Structural Biochemistry/Nucleic Acid/Heredity and Related Experiments

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Gregor Mendel’s Experiment

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Gregor Mendel was a geneticist who discovered the basic principles of heredity through breeding garden peas. He chose to work with peas because of two reason. First, they were readily available in many varieties during his time, and second, he is able to control which plants mated with which. Mendel controlled their reproductive cycle by altering the biological structure of the pea plant. The reproductive system of pea plants consist of carpels and stamens. Stamens consist of pollen, which is used to fertilize the eggs found in the carpel. Since the stamen is placed right next to the carpel, a mature flower is able to self-fertilize. In his experiment, he has two varieties of flowers: purple flowers and white flowers. Mendel wanted to achieve cross-pollination in order to see if the blending model of inheritance were correct. If it were correct, then Mendel would expect to see two two varieties produce a flower that had a pale purple color, which is a mix between purple and white. To achieve cross-pollination, Mendel removed all of the immature stamens of a purple plant before they produced pollen. Then, Mendel dusted pollen from a white plant onto the altered purple flower.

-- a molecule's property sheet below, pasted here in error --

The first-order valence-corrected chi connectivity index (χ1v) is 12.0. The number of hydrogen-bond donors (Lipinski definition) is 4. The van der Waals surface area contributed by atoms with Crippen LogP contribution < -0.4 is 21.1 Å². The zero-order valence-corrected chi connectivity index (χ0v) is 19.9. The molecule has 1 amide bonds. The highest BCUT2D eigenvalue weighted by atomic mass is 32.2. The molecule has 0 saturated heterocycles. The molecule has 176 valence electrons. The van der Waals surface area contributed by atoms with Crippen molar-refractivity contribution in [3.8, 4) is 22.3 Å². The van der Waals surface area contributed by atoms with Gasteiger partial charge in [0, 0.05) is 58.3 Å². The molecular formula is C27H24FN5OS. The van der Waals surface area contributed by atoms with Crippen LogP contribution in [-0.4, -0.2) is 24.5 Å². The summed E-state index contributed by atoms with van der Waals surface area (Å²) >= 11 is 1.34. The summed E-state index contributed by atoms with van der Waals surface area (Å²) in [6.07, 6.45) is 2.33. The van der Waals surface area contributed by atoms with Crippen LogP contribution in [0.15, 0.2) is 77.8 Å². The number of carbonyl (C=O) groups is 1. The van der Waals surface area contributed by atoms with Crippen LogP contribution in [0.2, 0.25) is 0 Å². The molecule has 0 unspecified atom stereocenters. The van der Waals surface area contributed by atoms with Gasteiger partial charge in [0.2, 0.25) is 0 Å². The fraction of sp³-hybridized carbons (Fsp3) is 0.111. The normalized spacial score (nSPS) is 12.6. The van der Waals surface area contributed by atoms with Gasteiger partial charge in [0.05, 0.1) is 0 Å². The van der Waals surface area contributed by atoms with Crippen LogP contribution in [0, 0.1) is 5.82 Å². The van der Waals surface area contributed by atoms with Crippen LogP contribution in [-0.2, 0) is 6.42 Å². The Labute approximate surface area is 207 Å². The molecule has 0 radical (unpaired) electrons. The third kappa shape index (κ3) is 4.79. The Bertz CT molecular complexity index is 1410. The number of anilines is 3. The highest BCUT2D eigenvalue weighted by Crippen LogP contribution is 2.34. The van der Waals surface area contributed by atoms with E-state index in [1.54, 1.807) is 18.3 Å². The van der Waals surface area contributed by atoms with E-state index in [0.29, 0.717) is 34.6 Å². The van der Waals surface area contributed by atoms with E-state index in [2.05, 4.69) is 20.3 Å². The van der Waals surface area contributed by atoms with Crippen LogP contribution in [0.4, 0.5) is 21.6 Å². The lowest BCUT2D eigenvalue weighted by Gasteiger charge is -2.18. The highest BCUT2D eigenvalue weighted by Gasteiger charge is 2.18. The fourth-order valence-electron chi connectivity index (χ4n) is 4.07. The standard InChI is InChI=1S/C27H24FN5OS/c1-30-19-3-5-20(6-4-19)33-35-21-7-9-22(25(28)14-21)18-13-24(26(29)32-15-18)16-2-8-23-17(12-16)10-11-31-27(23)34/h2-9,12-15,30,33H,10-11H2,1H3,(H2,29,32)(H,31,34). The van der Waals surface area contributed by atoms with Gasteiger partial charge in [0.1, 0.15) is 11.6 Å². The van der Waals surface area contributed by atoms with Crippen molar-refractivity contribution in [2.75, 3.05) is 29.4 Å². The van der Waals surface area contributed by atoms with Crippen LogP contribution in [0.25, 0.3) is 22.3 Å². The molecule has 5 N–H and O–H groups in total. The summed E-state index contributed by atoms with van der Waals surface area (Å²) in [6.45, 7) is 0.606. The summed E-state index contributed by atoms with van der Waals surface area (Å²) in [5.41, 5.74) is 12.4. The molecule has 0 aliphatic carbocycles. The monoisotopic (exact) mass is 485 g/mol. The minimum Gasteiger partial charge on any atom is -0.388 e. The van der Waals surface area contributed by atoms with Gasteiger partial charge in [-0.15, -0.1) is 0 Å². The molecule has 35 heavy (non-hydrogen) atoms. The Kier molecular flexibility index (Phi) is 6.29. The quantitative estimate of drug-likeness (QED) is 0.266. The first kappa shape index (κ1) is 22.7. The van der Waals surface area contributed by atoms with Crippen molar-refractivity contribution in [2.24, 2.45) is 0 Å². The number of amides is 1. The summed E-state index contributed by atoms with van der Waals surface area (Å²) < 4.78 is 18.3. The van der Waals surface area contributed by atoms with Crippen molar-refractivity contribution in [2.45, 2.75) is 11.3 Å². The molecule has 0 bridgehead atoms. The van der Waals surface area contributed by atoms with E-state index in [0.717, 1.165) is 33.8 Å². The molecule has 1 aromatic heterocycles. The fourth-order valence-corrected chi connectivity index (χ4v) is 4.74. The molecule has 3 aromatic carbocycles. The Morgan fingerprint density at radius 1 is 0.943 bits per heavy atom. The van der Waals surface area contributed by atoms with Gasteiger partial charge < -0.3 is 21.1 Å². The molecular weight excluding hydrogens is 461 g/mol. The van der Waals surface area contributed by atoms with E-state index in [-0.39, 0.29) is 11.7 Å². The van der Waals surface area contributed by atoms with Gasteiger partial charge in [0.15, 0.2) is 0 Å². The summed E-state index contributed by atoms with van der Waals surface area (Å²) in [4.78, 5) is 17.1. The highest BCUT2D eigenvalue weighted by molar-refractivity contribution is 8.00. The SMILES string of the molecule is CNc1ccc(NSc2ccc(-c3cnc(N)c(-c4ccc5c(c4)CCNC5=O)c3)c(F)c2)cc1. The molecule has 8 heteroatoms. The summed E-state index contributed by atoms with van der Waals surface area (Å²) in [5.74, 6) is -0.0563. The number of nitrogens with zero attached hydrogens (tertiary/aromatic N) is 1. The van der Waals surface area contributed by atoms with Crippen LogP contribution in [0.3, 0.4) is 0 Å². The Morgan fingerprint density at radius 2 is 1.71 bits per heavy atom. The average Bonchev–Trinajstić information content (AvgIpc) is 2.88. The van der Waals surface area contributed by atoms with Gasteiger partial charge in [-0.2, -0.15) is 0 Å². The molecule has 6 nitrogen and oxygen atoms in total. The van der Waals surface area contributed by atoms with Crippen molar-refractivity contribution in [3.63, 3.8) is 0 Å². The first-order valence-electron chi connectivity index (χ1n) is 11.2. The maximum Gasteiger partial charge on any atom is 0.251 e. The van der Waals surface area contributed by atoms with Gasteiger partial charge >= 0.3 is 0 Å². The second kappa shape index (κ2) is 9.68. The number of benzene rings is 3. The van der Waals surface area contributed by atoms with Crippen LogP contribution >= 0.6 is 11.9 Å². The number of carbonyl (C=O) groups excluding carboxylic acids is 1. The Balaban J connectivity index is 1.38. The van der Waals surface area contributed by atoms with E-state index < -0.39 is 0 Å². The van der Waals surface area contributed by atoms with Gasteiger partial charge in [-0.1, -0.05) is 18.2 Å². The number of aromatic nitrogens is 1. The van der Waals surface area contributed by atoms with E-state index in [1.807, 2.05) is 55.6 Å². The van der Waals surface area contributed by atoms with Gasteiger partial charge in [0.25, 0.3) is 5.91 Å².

The purple and white flower, which are known as the P generation (parental generation), hybridized purple flowers, which is known as the F1 generation (first initial generation). This result shows that the blending model is incorrect. Mendel allowed the F1 plants to self-pollinate to see if the white trait had somehow been removed by the purple trait. However, he discovered that the F2 generation, the offspring of the F1 generation, produced both purple and white flowers. Mendel kept records of how many of each flower there were, and he found out that the purple flowers outnumbered the white flowers by a 3 to 1 ratio. Mendel theorized that the white trait never disappeared; it was just dominated by the purple trait. He then concluded that being purple was a dominant trait while being white was a recessive trait.

His experiments lead Mendel to formulate what is now known as the Law of Independent Assortment, which states that different traits are spread to the offspring separately. Today however, we know that this only applies to certain traits while other linked traits do not assort independently. Another important formulation from Mendel's experiments is known as the Law of Segregation, which states that alleles separate during gamete formation and join again when the offspring is created. What is amazing about Mendel's experiments and conclusions is that he had no knowledge of DNA or how the genes are actually passed on, yet he was still able to form the basis of the study of genetics with his laws.